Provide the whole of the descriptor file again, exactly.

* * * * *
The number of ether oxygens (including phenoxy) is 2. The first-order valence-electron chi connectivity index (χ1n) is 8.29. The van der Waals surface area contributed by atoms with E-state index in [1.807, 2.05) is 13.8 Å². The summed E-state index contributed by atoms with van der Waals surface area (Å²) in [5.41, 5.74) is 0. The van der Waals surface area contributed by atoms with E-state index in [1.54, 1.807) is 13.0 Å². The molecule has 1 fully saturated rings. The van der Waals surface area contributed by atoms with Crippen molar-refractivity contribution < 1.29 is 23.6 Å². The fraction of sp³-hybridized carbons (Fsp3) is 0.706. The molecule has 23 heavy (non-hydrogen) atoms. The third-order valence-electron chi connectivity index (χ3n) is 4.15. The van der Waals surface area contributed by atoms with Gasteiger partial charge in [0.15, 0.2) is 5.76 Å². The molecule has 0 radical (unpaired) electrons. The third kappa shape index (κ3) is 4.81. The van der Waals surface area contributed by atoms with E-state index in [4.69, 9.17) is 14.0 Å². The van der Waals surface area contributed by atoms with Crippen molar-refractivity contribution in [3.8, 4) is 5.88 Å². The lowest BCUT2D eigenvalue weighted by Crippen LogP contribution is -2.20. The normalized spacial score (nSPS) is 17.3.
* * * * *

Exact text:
The number of ether oxygens (including phenoxy) is 2. The first-order valence-electron chi connectivity index (χ1n) is 8.29. The van der Waals surface area contributed by atoms with E-state index in [1.807, 2.05) is 13.8 Å². The summed E-state index contributed by atoms with van der Waals surface area (Å²) in [5.41, 5.74) is 0. The van der Waals surface area contributed by atoms with E-state index in [1.54, 1.807) is 13.0 Å². The molecule has 1 fully saturated rings. The van der Waals surface area contributed by atoms with Crippen molar-refractivity contribution < 1.29 is 23.6 Å². The fraction of sp³-hybridized carbons (Fsp3) is 0.706. The molecule has 23 heavy (non-hydrogen) atoms. The third-order valence-electron chi connectivity index (χ3n) is 4.15. The van der Waals surface area contributed by atoms with Gasteiger partial charge in [0.15, 0.2) is 5.76 Å². The molecule has 0 radical (unpaired) electrons. The third kappa shape index (κ3) is 4.81. The van der Waals surface area contributed by atoms with E-state index in [4.69, 9.17) is 14.0 Å². The van der Waals surface area contributed by atoms with Crippen molar-refractivity contribution in [3.8, 4) is 5.88 Å². The lowest BCUT2D eigenvalue weighted by Crippen LogP contribution is -2.20. The normalized spacial score (nSPS) is 17.3.